Make a difference: Lions Club wants those eyeglasses you’re not using

Chances are you have an old pair of eyeglasses sitting in a dresser drawer or glove compartment that you’re no longer using. They can make a huge difference in another person’s life.

“Sight is a God-given right,” says Randy Keithley, secretary/treasurer of the Downtown Dayton Lions Club. “Contributing to people who are sight-challenged is one of the pillars of our organization.”

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In 1925, Helen Keller addressed the group’s national convention at Cedar Point in Ohio, challenging members to become “knights of the blind in the crusade against darkness.”

“Since that time, Lions have worked to eradicate blindness and prevent vision loss through a wide range of programs,” says Melitta Cutright, public relations manager for the international organization. There are now clubs all over the world with about 1.4 million members and the eyeglass project has given millions of glasses to those who can use them most.

The donated eyeglasses are cleaned, sorted by strength, packaged and distributed to those in need, mostly in developing countries, but also in America.

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According to Keithley, the donated glasses from our area are taken to the Ohio State University School of Optometry, where students determine the correct prescription of each pair. “We deliver between 8,000 to 10,000 glasses to Columbus each year,” he says.

Keithley says COVID-19 has reduced the number of glasses his organization is receiving.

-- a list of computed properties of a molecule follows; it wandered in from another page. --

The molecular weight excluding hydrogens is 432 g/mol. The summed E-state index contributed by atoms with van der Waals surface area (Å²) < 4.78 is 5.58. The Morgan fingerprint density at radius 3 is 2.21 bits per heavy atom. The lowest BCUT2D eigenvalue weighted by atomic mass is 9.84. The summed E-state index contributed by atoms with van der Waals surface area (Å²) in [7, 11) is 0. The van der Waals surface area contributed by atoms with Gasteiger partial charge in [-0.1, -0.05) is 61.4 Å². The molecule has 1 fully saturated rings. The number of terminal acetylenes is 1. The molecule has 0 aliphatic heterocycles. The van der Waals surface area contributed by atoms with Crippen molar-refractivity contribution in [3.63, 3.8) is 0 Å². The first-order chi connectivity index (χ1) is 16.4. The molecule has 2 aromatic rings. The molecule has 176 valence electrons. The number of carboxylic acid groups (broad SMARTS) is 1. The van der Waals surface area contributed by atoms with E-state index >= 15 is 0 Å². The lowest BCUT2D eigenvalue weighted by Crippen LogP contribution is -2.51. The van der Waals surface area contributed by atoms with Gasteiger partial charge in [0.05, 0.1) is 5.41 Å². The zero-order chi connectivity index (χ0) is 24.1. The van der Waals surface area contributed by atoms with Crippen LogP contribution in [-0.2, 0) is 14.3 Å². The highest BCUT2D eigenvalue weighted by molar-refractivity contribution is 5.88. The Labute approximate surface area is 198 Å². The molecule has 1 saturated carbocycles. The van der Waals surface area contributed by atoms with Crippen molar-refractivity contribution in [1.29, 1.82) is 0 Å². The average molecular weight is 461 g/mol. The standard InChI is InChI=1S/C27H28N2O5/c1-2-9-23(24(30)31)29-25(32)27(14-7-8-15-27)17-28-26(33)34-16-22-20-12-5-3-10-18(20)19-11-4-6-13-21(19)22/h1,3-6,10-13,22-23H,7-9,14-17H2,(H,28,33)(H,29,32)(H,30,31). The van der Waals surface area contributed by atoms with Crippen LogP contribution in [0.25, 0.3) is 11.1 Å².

What the group wants

  • Prescription glasses
  • Readers
  • Children’s glasses (especially in demand)
  • Sunglasses, both prescription and non-prescription.
  • Eyeglass cases

When in doubt about whether your glasses can be recycled, donate them.

Look for drop-off boxes at your optometrist’s office and locations such as libraries, schools, community centers or places of worship. If going inside the building is a concern, you may want to check with your doctor’s office to see if they can be left in a bag outside the door. All LensCrafters stores throughout the United States have collection boxes. So do corporate-owned Pearle Vision Centers and many of their franchise operations. You’ll find a box in the lobby of the Masonic Temple across from the Dayton Art Institute and we spotted one at the Vandalia Recreation Center. Franco’s Ristorante in the Oregon District also collects the glasses.

You can also drop your glasses at Downtown Dayton Optical at 112 E. Third St.; at Dr. William R. Martin Optical, 1222 S. Patterson Blvd., Room 212, in the green glass medical building at the corner of Stewart and Patterson; Dayton Optometric Center, 813 Troy St.; and some Walmart locations in the area, including Miller Lane.

Want to donate by mail? Send glasses to:

Lions Clubs International Headquarters

Attention: Receiving Department

300 W. 22nd St.

Oak Brook, Ill. 60523

If you have questions, call Randy Keithley at (937) 974-8786.



Great news! Stitches of Love has found a new home

Not long ago, we shared information about a group of women who create handmade items for nonprofit organizations and they were in need of a new home.

I’m happy to report they’ve found one. The group’s Pat Loffer wrote last week to share the good news. “Thank you again for your article featuring stitches of love,” she writes. “We’ve received a few contacts offering supplies and best of all, an offer from the pastor of Belmont United Methodist Church offering us a meeting place once it’s safe for groups to meet at her church. This would never have happened without you.”


Meredith Moss writes about Dayton-area nonprofit organizations and their specific needs. If your group has a wish list it would like to share with our readers, contact Meredith:

Please include a daytime phone number and a photo that reflects your group’s mission.

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